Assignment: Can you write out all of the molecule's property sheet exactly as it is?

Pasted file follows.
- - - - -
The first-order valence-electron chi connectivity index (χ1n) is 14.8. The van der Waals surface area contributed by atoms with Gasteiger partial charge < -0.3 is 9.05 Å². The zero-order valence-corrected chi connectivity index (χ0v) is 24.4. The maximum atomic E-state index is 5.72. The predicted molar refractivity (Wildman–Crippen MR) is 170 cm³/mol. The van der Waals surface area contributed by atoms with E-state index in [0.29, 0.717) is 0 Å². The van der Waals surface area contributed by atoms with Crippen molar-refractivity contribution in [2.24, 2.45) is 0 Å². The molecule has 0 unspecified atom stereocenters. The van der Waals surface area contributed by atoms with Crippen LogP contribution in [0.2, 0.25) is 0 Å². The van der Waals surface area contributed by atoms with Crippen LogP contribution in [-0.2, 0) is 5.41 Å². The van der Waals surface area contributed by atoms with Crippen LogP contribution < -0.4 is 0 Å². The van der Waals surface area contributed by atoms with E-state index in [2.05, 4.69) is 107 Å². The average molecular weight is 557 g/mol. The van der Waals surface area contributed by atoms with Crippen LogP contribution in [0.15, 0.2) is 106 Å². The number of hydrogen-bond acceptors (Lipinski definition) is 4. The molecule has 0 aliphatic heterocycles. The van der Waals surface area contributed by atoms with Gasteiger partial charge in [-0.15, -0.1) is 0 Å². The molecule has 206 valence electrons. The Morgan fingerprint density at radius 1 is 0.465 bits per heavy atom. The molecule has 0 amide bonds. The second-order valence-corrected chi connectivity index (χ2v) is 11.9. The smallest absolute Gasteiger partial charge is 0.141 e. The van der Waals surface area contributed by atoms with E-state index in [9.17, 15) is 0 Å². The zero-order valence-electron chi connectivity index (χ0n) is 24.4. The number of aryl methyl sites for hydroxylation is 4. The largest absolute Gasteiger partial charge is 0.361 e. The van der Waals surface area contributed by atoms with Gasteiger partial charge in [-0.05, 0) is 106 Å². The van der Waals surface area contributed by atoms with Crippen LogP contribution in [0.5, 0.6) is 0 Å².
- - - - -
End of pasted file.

The first-order valence-electron chi connectivity index (χ1n) is 14.8. The van der Waals surface area contributed by atoms with Gasteiger partial charge < -0.3 is 9.05 Å². The zero-order valence-corrected chi connectivity index (χ0v) is 24.4. The maximum atomic E-state index is 5.72. The predicted molar refractivity (Wildman–Crippen MR) is 170 cm³/mol. The van der Waals surface area contributed by atoms with E-state index in [0.29, 0.717) is 0 Å². The van der Waals surface area contributed by atoms with Crippen molar-refractivity contribution in [2.24, 2.45) is 0 Å². The molecule has 0 unspecified atom stereocenters. The van der Waals surface area contributed by atoms with Crippen LogP contribution in [0.2, 0.25) is 0 Å². The van der Waals surface area contributed by atoms with Crippen LogP contribution in [-0.2, 0) is 5.41 Å². The van der Waals surface area contributed by atoms with Crippen LogP contribution < -0.4 is 0 Å². The van der Waals surface area contributed by atoms with E-state index in [2.05, 4.69) is 107 Å². The average molecular weight is 557 g/mol. The van der Waals surface area contributed by atoms with Crippen LogP contribution in [0.15, 0.2) is 106 Å². The number of hydrogen-bond acceptors (Lipinski definition) is 4. The molecule has 0 aliphatic heterocycles. The van der Waals surface area contributed by atoms with Gasteiger partial charge in [-0.15, -0.1) is 0 Å². The molecule has 206 valence electrons. The Morgan fingerprint density at radius 1 is 0.465 bits per heavy atom. The molecule has 0 amide bonds. The second-order valence-corrected chi connectivity index (χ2v) is 11.9. The smallest absolute Gasteiger partial charge is 0.141 e. The van der Waals surface area contributed by atoms with E-state index in [9.17, 15) is 0 Å². The zero-order valence-electron chi connectivity index (χ0n) is 24.4. The number of aryl methyl sites for hydroxylation is 4. The largest absolute Gasteiger partial charge is 0.361 e. The van der Waals surface area contributed by atoms with Gasteiger partial charge in [-0.05, 0) is 106 Å². The van der Waals surface area contributed by atoms with Crippen LogP contribution in [0.5, 0.6) is 0 Å².